Dear Tom,

I miss you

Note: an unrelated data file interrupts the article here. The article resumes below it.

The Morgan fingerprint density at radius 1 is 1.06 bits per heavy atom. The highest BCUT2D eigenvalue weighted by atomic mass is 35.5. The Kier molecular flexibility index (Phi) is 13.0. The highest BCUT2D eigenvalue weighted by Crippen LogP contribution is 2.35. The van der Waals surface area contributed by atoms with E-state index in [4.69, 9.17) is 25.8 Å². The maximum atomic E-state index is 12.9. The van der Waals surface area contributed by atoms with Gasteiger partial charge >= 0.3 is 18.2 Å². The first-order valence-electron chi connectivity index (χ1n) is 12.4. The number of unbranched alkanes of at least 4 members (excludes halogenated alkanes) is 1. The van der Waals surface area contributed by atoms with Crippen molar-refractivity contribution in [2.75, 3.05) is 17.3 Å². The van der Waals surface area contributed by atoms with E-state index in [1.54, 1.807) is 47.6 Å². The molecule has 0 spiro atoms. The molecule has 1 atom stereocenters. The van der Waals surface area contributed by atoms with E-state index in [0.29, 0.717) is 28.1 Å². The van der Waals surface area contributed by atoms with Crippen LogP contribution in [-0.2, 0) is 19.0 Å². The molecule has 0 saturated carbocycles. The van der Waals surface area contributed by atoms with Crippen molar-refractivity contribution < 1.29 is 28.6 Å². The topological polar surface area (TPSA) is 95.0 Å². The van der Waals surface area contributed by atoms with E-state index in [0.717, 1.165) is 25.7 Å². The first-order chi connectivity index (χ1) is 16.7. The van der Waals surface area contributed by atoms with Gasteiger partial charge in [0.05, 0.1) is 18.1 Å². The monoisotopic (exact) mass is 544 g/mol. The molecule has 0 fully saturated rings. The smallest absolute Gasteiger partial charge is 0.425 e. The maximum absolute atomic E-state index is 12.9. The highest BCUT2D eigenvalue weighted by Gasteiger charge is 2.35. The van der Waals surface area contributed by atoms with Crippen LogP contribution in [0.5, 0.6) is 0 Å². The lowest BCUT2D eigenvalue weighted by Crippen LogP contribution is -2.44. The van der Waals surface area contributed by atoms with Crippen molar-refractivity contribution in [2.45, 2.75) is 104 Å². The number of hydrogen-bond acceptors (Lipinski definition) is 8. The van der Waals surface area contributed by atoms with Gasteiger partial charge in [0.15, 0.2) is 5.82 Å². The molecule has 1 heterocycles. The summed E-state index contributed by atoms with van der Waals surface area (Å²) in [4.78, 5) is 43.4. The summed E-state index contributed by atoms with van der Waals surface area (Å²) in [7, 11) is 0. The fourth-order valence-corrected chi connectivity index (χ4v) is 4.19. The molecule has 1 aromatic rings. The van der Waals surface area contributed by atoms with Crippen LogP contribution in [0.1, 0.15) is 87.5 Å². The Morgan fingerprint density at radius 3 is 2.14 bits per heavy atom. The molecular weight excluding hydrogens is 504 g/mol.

I have been keeping busy here. It hasn’t been too cold this winter, and the crops have been kind to us. I’ve been fishing a few times with Mary, but she is really tired out by the twins. They are crawling everywhere now on their chubby hands and knees, gurgling at us like precious little angels with peachy cheeks. I am constantly popping over to Mary’s, I think her and Edmund must be quite sick of me! But oh I only go to drop my kisses on those babies and give them a nice little cuddle, soon they’ll be all grown up and flying off to their own little nests and oh how old I shall feel. Joyce Poole at the post office has had quite a spell, and has had to take some leave. Mr Poole’s sent her off to the seaside, and we waved her off at the train station. She’s been awfully cold with me lately and I couldn’t fathom why, until her Mama came over with a box containing all these letters addressed to me in your hand. Underneath my letters, were the ones (dozens and dozens of them!) that I’d written to you. Mrs Poole was beside herself and told me she didn’t quite know what to say and that Joyce really wasn’t herself. Oh Tom, I know what it’s all about. You took her to Margery’s coming out ball before you left, and left her quite heartbroken. Not a single letter, I’m told, and not even a proper goodbye. She was jealous, thinking, poor soul, that there was something going on between us, and so she thought she would put a stop to it by waylaying our correspondence, being in charge of the post, as she was. And there I would be, asking her for my post, rifling through the envelopes to see if there was anything from you! Anyway. That’s over now. I do blame you, though, you heartbreaker. I haven’t opened any of your letters, and shan’t until you get here. We can read them together and have a right old laugh, I think! Oh do hurry up and come back with Johnny in tow, we haven’t had any fun for a long time and Aunt Meg’s house needs brightening up.